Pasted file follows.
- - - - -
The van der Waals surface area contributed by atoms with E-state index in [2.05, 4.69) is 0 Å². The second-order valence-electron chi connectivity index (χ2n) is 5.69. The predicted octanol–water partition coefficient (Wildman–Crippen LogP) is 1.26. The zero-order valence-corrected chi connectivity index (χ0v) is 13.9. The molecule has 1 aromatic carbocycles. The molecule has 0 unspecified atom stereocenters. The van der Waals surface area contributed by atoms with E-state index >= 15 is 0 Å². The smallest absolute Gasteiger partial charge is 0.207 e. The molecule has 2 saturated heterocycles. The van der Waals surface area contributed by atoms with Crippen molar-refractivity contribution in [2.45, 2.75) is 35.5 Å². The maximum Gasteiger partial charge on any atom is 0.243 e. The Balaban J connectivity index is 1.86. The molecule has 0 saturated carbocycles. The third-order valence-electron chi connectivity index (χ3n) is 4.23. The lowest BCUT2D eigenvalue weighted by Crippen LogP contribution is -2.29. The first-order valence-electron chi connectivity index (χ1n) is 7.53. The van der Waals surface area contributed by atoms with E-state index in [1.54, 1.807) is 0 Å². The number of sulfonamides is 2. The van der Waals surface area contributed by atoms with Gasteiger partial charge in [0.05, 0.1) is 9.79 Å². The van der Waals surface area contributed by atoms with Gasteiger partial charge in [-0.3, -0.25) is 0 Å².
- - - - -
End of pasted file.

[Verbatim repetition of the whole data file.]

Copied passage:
The van der Waals surface area contributed by atoms with E-state index in [2.05, 4.69) is 0 Å². The second-order valence-electron chi connectivity index (χ2n) is 5.69. The predicted octanol–water partition coefficient (Wildman–Crippen LogP) is 1.26. The zero-order valence-corrected chi connectivity index (χ0v) is 13.9. The molecule has 1 aromatic carbocycles. The molecule has 0 unspecified atom stereocenters. The van der Waals surface area contributed by atoms with E-state index >= 15 is 0 Å². The smallest absolute Gasteiger partial charge is 0.207 e. The molecule has 2 saturated heterocycles. The van der Waals surface area contributed by atoms with Crippen molar-refractivity contribution in [2.45, 2.75) is 35.5 Å². The maximum Gasteiger partial charge on any atom is 0.243 e. The Balaban J connectivity index is 1.86. The molecule has 0 saturated carbocycles. The third-order valence-electron chi connectivity index (χ3n) is 4.23. The lowest BCUT2D eigenvalue weighted by Crippen LogP contribution is -2.29. The first-order valence-electron chi connectivity index (χ1n) is 7.53. The van der Waals surface area contributed by atoms with E-state index in [1.54, 1.807) is 0 Å². The number of sulfonamides is 2. The van der Waals surface area contributed by atoms with Gasteiger partial charge in [0.05, 0.1) is 9.79 Å². The van der Waals surface area contributed by atoms with Gasteiger partial charge in [-0.3, -0.25) is 0 Å².